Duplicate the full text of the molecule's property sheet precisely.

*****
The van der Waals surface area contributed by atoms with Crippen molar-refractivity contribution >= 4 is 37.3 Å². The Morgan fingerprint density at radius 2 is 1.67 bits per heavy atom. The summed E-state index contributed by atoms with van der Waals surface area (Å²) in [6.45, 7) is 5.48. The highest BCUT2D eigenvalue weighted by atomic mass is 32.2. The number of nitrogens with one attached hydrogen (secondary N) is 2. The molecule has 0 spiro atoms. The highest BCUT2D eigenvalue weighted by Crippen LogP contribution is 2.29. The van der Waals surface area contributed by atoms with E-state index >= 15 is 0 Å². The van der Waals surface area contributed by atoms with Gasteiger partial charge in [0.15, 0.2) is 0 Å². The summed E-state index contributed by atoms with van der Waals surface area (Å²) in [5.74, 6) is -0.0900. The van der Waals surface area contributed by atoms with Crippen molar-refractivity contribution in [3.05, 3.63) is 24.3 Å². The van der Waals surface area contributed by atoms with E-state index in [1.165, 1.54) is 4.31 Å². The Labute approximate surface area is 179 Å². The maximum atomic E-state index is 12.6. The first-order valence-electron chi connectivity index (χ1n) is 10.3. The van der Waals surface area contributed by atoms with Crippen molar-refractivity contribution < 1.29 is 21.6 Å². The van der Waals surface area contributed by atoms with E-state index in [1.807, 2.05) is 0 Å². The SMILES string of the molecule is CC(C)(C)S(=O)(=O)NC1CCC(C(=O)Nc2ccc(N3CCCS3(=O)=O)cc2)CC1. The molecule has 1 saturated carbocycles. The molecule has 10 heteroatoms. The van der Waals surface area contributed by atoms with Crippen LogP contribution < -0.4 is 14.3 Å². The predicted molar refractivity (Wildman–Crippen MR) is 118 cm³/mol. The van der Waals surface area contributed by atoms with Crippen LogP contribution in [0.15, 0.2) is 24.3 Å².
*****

The van der Waals surface area contributed by atoms with Crippen molar-refractivity contribution >= 4 is 37.3 Å². The Morgan fingerprint density at radius 2 is 1.67 bits per heavy atom. The summed E-state index contributed by atoms with van der Waals surface area (Å²) in [6.45, 7) is 5.48. The highest BCUT2D eigenvalue weighted by atomic mass is 32.2. The number of nitrogens with one attached hydrogen (secondary N) is 2. The molecule has 0 spiro atoms. The highest BCUT2D eigenvalue weighted by Crippen LogP contribution is 2.29. The van der Waals surface area contributed by atoms with E-state index >= 15 is 0 Å². The van der Waals surface area contributed by atoms with Gasteiger partial charge in [0.15, 0.2) is 0 Å². The summed E-state index contributed by atoms with van der Waals surface area (Å²) in [5.74, 6) is -0.0900. The van der Waals surface area contributed by atoms with Crippen molar-refractivity contribution in [3.05, 3.63) is 24.3 Å². The van der Waals surface area contributed by atoms with E-state index in [1.165, 1.54) is 4.31 Å². The Labute approximate surface area is 179 Å². The maximum atomic E-state index is 12.6. The first-order valence-electron chi connectivity index (χ1n) is 10.3. The van der Waals surface area contributed by atoms with Crippen molar-refractivity contribution < 1.29 is 21.6 Å². The van der Waals surface area contributed by atoms with E-state index in [1.807, 2.05) is 0 Å². The SMILES string of the molecule is CC(C)(C)S(=O)(=O)NC1CCC(C(=O)Nc2ccc(N3CCCS3(=O)=O)cc2)CC1. The molecule has 1 saturated carbocycles. The molecule has 10 heteroatoms. The van der Waals surface area contributed by atoms with Crippen LogP contribution < -0.4 is 14.3 Å². The predicted molar refractivity (Wildman–Crippen MR) is 118 cm³/mol. The van der Waals surface area contributed by atoms with Crippen LogP contribution in [0.15, 0.2) is 24.3 Å².